The first thing many people say when deploying a wireless network in a new location is "get a site survey".

For a large deployment involving hundreds of AP's, I can see the wisdom in paying for a site survey as it gives a good baseline for the deployment and saving 10 nodes can more than pay for the survey (especially since they are likely to be expensive "enterprise" quality nodes).

But in a small deployment with < 10 nodes, is a formal site survey worth the money?

I've been quoted prices between $300 - $500 for a small office site survey and for that price, I could just add 3 - 5 additional nodes. (assuming something like the "cheap" Ubiquiti $100 nodes that would be typical in a small office deployment, not $1000+ Cisco or Meraki nodes).

I've overseen 100+ node deployments where I felt the survey was well worth the money, but I've also spent $500 on site survey for 3 node deployments where I felt that the site survey was overkill and I could have added 3 more nodes to cover areas where signal proved to be inadequate (and indeed have added nodes beyond what the site survey said was "optimal"). And that "site survey" consisted of some diagrams showing theoretical (ideal) node coverage along with a walkthrough with a high gain antenna showing potential wifi coverage at a (relative) few points.

Is there some rule of thumb to determine when a site survey is worth the money?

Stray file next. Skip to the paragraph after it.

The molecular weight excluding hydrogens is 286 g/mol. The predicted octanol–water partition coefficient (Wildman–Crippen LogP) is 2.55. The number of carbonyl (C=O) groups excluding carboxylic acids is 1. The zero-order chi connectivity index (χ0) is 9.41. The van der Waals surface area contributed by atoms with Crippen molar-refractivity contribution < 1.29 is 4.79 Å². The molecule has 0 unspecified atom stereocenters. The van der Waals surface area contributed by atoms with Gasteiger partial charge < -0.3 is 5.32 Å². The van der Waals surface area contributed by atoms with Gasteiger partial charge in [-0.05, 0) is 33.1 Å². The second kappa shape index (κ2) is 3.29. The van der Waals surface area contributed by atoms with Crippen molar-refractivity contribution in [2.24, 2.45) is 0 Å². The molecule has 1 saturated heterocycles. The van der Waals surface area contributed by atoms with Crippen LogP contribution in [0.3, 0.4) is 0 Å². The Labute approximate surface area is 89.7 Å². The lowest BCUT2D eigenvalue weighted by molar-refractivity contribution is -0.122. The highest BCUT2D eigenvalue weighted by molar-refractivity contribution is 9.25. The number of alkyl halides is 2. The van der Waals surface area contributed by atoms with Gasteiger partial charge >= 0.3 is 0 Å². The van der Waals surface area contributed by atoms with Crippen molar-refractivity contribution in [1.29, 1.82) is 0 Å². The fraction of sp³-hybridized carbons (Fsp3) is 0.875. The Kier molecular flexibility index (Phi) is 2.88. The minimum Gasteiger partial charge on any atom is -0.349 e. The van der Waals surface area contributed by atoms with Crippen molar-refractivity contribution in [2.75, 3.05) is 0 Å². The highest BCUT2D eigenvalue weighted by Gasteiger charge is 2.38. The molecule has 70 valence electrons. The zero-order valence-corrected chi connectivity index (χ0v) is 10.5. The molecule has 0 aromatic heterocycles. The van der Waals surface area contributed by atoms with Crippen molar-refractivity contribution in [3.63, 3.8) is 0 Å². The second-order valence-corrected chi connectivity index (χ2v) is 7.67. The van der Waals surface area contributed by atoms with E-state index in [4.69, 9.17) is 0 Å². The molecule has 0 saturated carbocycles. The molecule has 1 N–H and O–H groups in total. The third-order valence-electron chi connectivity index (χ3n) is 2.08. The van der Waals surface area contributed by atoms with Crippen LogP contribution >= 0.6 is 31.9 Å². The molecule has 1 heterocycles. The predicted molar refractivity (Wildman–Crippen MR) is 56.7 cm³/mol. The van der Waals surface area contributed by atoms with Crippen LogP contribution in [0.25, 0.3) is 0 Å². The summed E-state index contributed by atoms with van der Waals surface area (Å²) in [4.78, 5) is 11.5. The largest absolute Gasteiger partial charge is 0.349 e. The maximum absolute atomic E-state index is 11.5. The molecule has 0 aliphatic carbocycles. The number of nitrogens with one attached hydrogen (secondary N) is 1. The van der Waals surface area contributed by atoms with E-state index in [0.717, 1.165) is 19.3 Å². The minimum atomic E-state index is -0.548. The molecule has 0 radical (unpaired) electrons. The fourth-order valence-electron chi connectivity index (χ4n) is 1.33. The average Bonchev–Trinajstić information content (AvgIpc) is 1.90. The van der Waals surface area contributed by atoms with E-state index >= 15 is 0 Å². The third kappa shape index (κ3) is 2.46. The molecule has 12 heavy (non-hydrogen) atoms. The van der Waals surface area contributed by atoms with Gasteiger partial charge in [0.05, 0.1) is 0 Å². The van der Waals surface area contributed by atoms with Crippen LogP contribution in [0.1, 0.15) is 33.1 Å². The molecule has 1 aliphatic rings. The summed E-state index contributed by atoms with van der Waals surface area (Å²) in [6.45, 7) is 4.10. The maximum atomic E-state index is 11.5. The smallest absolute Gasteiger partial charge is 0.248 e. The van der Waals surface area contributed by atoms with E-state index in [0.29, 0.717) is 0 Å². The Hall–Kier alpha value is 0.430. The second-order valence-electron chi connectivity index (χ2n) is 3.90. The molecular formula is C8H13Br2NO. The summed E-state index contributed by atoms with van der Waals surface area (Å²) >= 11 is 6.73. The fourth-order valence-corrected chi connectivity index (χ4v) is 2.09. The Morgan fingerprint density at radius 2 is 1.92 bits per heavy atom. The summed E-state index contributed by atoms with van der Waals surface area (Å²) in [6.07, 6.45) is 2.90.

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2 Answers 2


It really depends what your objective is. If you're looking to run VoWifi with its sensitivity to coverage issues, or if you have something very different from a garden-variety office (say an industrial plant with metallic structures every which way) you should probably go for the survey, and find someone competent to do it.

If the site is both small (under 5 to 10 APs) and fairly "standard" I tend to eyeball it based on a good set of plans of the site and some indications as to where people are, and it usually turns out pretty well. We leave some slack in the wiring so we can adjust things if necessary.

I find that the biggest problem tends to be people on site telling me "we need 3 APs" because they are thinking only of signal propagation, but they are forgetting entirely about user density in our world of multi-device always-connected users... so getting the AP count right, and making the site manager agree to an increased AP count and cost, tends to be hardest.


A wireless site survey can tell you about "invisible" problems like multipath or external interference. You need to discover if any neighbors subscribe to the (incorrect) philosophy of cranking radio power to the highest possible level. You could be directly under or over one of these (radio is three dimensional). You will get a good idea of WAP quantity, placement, frequencies, radio power, etc. If you have a large deployment, it is a good idea to have a followup wireless site survey after implementation, under working conditions, in order to tweak these things.

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